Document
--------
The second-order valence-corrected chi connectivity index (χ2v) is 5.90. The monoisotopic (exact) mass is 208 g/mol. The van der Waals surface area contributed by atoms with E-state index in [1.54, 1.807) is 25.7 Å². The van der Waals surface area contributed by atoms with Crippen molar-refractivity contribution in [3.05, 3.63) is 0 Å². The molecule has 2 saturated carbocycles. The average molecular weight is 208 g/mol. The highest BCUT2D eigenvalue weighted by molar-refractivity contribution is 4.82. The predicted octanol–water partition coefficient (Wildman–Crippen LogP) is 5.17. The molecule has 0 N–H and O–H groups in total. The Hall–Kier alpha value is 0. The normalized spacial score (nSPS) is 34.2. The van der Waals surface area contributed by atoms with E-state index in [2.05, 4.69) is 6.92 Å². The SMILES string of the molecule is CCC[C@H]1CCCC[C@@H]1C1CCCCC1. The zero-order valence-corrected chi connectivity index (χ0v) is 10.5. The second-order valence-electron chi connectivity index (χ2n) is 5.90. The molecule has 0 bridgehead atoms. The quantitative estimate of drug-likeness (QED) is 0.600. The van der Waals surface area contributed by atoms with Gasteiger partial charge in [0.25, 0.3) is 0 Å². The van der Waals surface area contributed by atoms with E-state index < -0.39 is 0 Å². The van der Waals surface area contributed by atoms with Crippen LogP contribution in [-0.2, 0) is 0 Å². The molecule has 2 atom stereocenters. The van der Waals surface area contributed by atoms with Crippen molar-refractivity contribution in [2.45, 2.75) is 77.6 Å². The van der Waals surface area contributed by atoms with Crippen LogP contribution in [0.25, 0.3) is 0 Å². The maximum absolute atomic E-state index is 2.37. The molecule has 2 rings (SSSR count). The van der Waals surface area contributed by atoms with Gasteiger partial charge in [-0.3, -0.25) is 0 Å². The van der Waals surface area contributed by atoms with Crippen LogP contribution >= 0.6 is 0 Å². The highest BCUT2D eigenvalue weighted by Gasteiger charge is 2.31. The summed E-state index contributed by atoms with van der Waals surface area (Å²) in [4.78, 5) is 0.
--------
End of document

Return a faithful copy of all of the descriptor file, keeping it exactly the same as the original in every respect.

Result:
The second-order valence-corrected chi connectivity index (χ2v) is 5.90. The monoisotopic (exact) mass is 208 g/mol. The van der Waals surface area contributed by atoms with E-state index in [1.54, 1.807) is 25.7 Å². The van der Waals surface area contributed by atoms with Crippen molar-refractivity contribution in [3.05, 3.63) is 0 Å². The molecule has 2 saturated carbocycles. The average molecular weight is 208 g/mol. The highest BCUT2D eigenvalue weighted by molar-refractivity contribution is 4.82. The predicted octanol–water partition coefficient (Wildman–Crippen LogP) is 5.17. The molecule has 0 N–H and O–H groups in total. The Hall–Kier alpha value is 0. The normalized spacial score (nSPS) is 34.2. The van der Waals surface area contributed by atoms with E-state index in [2.05, 4.69) is 6.92 Å². The SMILES string of the molecule is CCC[C@H]1CCCC[C@@H]1C1CCCCC1. The zero-order valence-corrected chi connectivity index (χ0v) is 10.5. The second-order valence-electron chi connectivity index (χ2n) is 5.90. The molecule has 0 bridgehead atoms. The quantitative estimate of drug-likeness (QED) is 0.600. The van der Waals surface area contributed by atoms with Gasteiger partial charge in [0.25, 0.3) is 0 Å². The van der Waals surface area contributed by atoms with E-state index < -0.39 is 0 Å². The van der Waals surface area contributed by atoms with Crippen LogP contribution in [-0.2, 0) is 0 Å². The molecule has 2 atom stereocenters. The van der Waals surface area contributed by atoms with Crippen molar-refractivity contribution in [2.45, 2.75) is 77.6 Å². The van der Waals surface area contributed by atoms with Crippen LogP contribution in [0.25, 0.3) is 0 Å². The maximum absolute atomic E-state index is 2.37. The molecule has 2 rings (SSSR count). The van der Waals surface area contributed by atoms with Gasteiger partial charge in [-0.3, -0.25) is 0 Å². The van der Waals surface area contributed by atoms with Crippen LogP contribution >= 0.6 is 0 Å². The highest BCUT2D eigenvalue weighted by Gasteiger charge is 2.31. The summed E-state index contributed by atoms with van der Waals surface area (Å²) in [4.78, 5) is 0.